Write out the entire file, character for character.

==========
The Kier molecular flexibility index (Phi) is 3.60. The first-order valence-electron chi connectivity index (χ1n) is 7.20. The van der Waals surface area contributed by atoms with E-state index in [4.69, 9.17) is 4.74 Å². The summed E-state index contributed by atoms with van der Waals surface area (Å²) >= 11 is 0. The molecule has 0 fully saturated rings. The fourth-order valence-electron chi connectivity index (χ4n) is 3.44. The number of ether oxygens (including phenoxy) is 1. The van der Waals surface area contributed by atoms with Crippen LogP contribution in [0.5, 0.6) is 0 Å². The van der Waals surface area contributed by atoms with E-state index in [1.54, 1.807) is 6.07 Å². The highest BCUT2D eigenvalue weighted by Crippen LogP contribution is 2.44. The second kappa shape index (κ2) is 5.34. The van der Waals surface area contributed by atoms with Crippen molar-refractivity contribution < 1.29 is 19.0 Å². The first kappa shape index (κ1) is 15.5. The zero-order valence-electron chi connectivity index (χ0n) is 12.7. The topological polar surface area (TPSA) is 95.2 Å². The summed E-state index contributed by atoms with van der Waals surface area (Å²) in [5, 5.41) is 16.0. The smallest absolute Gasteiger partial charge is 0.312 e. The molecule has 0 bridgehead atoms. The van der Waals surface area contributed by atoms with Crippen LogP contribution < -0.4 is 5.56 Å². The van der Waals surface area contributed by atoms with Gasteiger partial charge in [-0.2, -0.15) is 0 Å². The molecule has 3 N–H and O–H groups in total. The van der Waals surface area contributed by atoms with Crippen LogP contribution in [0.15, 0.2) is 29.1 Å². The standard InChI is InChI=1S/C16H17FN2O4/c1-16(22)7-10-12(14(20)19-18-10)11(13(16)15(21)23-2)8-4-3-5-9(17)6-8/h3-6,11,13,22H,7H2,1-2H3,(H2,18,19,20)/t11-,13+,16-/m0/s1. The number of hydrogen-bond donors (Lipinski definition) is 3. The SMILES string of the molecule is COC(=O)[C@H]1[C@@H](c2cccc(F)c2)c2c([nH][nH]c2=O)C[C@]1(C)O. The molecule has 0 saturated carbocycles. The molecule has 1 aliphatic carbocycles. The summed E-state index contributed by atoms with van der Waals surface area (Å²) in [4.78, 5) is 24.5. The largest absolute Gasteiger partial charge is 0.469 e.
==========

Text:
The Kier molecular flexibility index (Phi) is 3.60. The first-order valence-electron chi connectivity index (χ1n) is 7.20. The van der Waals surface area contributed by atoms with E-state index in [4.69, 9.17) is 4.74 Å². The summed E-state index contributed by atoms with van der Waals surface area (Å²) >= 11 is 0. The molecule has 0 fully saturated rings. The fourth-order valence-electron chi connectivity index (χ4n) is 3.44. The number of ether oxygens (including phenoxy) is 1. The van der Waals surface area contributed by atoms with Crippen LogP contribution in [0.5, 0.6) is 0 Å². The van der Waals surface area contributed by atoms with E-state index in [1.54, 1.807) is 6.07 Å². The highest BCUT2D eigenvalue weighted by Crippen LogP contribution is 2.44. The second kappa shape index (κ2) is 5.34. The van der Waals surface area contributed by atoms with Crippen molar-refractivity contribution < 1.29 is 19.0 Å². The first kappa shape index (κ1) is 15.5. The zero-order valence-electron chi connectivity index (χ0n) is 12.7. The topological polar surface area (TPSA) is 95.2 Å². The summed E-state index contributed by atoms with van der Waals surface area (Å²) in [5, 5.41) is 16.0. The smallest absolute Gasteiger partial charge is 0.312 e. The molecule has 0 bridgehead atoms. The van der Waals surface area contributed by atoms with Crippen LogP contribution < -0.4 is 5.56 Å². The van der Waals surface area contributed by atoms with Gasteiger partial charge in [-0.2, -0.15) is 0 Å². The molecule has 3 N–H and O–H groups in total. The van der Waals surface area contributed by atoms with Crippen LogP contribution in [0.15, 0.2) is 29.1 Å². The standard InChI is InChI=1S/C16H17FN2O4/c1-16(22)7-10-12(14(20)19-18-10)11(13(16)15(21)23-2)8-4-3-5-9(17)6-8/h3-6,11,13,22H,7H2,1-2H3,(H2,18,19,20)/t11-,13+,16-/m0/s1. The number of hydrogen-bond donors (Lipinski definition) is 3. The SMILES string of the molecule is COC(=O)[C@H]1[C@@H](c2cccc(F)c2)c2c([nH][nH]c2=O)C[C@]1(C)O. The molecule has 0 saturated carbocycles. The molecule has 1 aliphatic carbocycles. The summed E-state index contributed by atoms with van der Waals surface area (Å²) in [4.78, 5) is 24.5. The largest absolute Gasteiger partial charge is 0.469 e.